— The Defiant Agents • Andre Alice Norton

... heart, will fertilise the land, but will not destroy the landmarks. I do not know whether I most hate or despise the temper which will take an ell where an inch is given. A well-bred person never forgets that species of respect which is due to situation and rank: though his superiors in rank treat him with the utmost condescension, he never is "Hail fellow well met" with them; he never calls them Jack or Tom by way of increasing his ...
— The Life And Letters Of Maria Edgeworth, Vol. 1 • Maria Edgeworth

... sick or meets with an accident, a conjurer is sent for, who attributes the disaster to some other person, on whom revenge must be taken. In the British territory, no more can be done than to treat the supposed wizard with contumely, such as to render his life a burthen to him, and he can generally escape this by entering some white man's service, or attaching himself to a mission-station; ...
— Pioneers and Founders - or, Recent Workers in the Mission field • Charlotte Mary Yonge

... operations, and Talleyrand sent certain intimations to our government, through William Vans Murray, American minister at the Hague, as well as by more private channels, that the Directory were willing and desirous to treat for peace. President Adams determined to avail himself of these friendly dispositions, and, without consulting his Cabinet or the leading members of Congress, on the 18th of February (1799) nominated to the Senate Mr. Murray as minister plenipotentiary to the French republic. Patrick Henry ...
— Life And Times Of Washington, Volume 2 • John Frederick Schroeder and Benson John Lossing

... nature to treat everything seriously, including his mission among the heathen or, what was worse, the Catholic Joyces. He taught her the alphabet and the Lord's Prayer, and the collect for the week, and simple fractions and the capes and headlands of England (the capes ...
— The Tragic Bride • Francis Brett Young

... the valve and its seat are thus ever kept in perfect order. As soon as the desired pressure of steam has been reached, and the gravity of the weight overcome, the valve rises from its seat, and gives perfectly free egress to any farther accumulation of steam. It is really quite a treat, in its way, to observe this truly simple and effective Safety Valve in action. After I had contrived and introduced this Safety Valve, its valuable properties were speedily acknowledged, and. its employment has now ...
— James Nasmyth's Autobiography • James Nasmyth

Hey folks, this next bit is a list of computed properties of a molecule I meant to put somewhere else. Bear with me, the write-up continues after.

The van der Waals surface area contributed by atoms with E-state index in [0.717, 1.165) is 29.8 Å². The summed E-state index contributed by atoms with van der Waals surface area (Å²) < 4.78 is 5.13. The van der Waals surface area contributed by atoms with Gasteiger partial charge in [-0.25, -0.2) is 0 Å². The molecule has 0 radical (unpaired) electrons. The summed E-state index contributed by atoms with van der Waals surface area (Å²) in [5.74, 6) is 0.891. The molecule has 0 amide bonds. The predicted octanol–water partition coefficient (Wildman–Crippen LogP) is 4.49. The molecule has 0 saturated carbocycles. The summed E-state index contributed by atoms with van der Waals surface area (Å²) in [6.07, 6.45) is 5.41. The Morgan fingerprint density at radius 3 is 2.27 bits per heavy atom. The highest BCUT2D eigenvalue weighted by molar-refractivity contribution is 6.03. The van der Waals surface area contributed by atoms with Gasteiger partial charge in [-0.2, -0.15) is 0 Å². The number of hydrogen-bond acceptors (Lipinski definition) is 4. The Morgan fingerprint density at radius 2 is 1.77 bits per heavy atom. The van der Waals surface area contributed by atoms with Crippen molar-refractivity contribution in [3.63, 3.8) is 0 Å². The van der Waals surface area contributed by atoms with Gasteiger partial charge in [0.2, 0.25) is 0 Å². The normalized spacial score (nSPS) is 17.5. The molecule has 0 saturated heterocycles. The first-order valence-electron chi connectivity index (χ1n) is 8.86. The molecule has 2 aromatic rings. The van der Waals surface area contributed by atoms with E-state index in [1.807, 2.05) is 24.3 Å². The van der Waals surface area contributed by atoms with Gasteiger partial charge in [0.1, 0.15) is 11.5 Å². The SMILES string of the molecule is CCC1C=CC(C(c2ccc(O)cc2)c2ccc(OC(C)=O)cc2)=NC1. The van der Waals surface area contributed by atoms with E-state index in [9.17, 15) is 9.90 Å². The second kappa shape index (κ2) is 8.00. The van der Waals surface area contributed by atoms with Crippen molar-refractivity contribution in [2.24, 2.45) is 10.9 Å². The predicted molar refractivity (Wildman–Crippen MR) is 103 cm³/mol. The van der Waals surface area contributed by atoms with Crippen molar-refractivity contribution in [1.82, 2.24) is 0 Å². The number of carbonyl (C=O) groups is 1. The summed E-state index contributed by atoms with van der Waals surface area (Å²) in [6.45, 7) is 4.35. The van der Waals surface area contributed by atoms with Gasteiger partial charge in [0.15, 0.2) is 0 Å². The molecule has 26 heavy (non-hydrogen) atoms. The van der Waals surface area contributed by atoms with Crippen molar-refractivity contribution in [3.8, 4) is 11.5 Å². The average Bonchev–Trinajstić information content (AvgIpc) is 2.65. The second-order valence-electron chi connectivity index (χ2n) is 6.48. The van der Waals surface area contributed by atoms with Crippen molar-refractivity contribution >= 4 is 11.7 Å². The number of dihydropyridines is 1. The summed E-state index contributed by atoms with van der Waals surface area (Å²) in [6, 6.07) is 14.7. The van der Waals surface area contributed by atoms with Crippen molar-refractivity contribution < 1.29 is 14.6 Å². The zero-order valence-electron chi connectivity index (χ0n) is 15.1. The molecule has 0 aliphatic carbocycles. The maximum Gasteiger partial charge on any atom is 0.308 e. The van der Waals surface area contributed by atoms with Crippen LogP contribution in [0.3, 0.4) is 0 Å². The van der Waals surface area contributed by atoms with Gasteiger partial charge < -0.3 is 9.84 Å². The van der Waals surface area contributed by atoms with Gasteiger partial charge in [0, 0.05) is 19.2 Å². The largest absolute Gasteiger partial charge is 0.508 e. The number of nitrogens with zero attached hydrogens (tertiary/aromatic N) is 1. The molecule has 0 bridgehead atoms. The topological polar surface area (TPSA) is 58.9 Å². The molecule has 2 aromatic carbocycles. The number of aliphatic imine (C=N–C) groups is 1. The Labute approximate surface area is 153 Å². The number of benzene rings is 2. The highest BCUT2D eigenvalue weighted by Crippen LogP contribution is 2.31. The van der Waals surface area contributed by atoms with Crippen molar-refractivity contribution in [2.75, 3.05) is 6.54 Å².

... thought. We are so accustomed now to calculating our drift by the wind that we are able to tell pretty nearly where we are. This is a good step northward, if we could take many more such. In honor of the King's birthday we have a treat of figs, ...
— Farthest North - Being the Record of a Voyage of Exploration of the Ship 'Fram' 1893-1896 • Fridtjof Nansen

... definite milk rations for their children. These rations would be adequate if they could be obtained, but many times they fall short. Every effort is made to treat all children, rich and poor, alike. The price of milk is regulated, but parents who cannot afford to buy it are given it free or at cost. Dried and condensed milk are used where they can be obtained and fresh milk cannot. Thousands ...
— Food Guide for War Service at Home • Katharine Blunt, Frances L. Swain, and Florence Powdermaker

... quadruped, take a cup of that extract of fennel, which the physicians call smyrnean, and mix it with a measure of old wine. Inject this through his nostrils and at the same time poultice the wound with hogs' dung.[37] You can treat a man ...
— Roman Farm Management - The Treatises Of Cato And Varro • Marcus Porcius Cato

... a word, not to mention the contents, but crumple together, with perfect calmness, a large piece of money, and fling it straight in the face of one's persecutor! One might call that making one's exit with dignity. That was the way to treat such ...
— Hunger • Knut Hamsun

... very tired of the war. The people wanted peace, and peace at almost any price. Jacob Thompson and Clement C. Clay, ex-United States senators from the South, appeared at Niagara Falls, on the Canadian side, and either they or their friends gave out that they were there to treat for peace. In reference to them Mr. Lincoln said to me: "This effort was to inflame the peace sentiment of the North, to embarrass the administration, and to demoralize the army, and in a way it was successful. Mr. Greeley was hammering at me to take action for peace and said that unless I met ...
— My Memories of Eighty Years • Chauncey M. Depew

... was easier for me to get this word than it would have been for you. B Company men are too 'sore' to talk much about it. But C Company men, as it doesn't affect any of them, just treat the whole matter as ...
— Uncle Sam's Boys as Sergeants - or, Handling Their First Real Commands • H. Irving Hancock

... your boat on the way back, and you come home in this degraded state— hands and face bruised, your lips cut, and your eyes swollen up ready to turn black with horrible bruises. Aleck, it is blackguardly. You make me feel as if I ought to treat you as you deserve—take down that dusty old riding whip and ...
— The Lost Middy - Being the Secret of the Smugglers' Gap • George Manville Fenn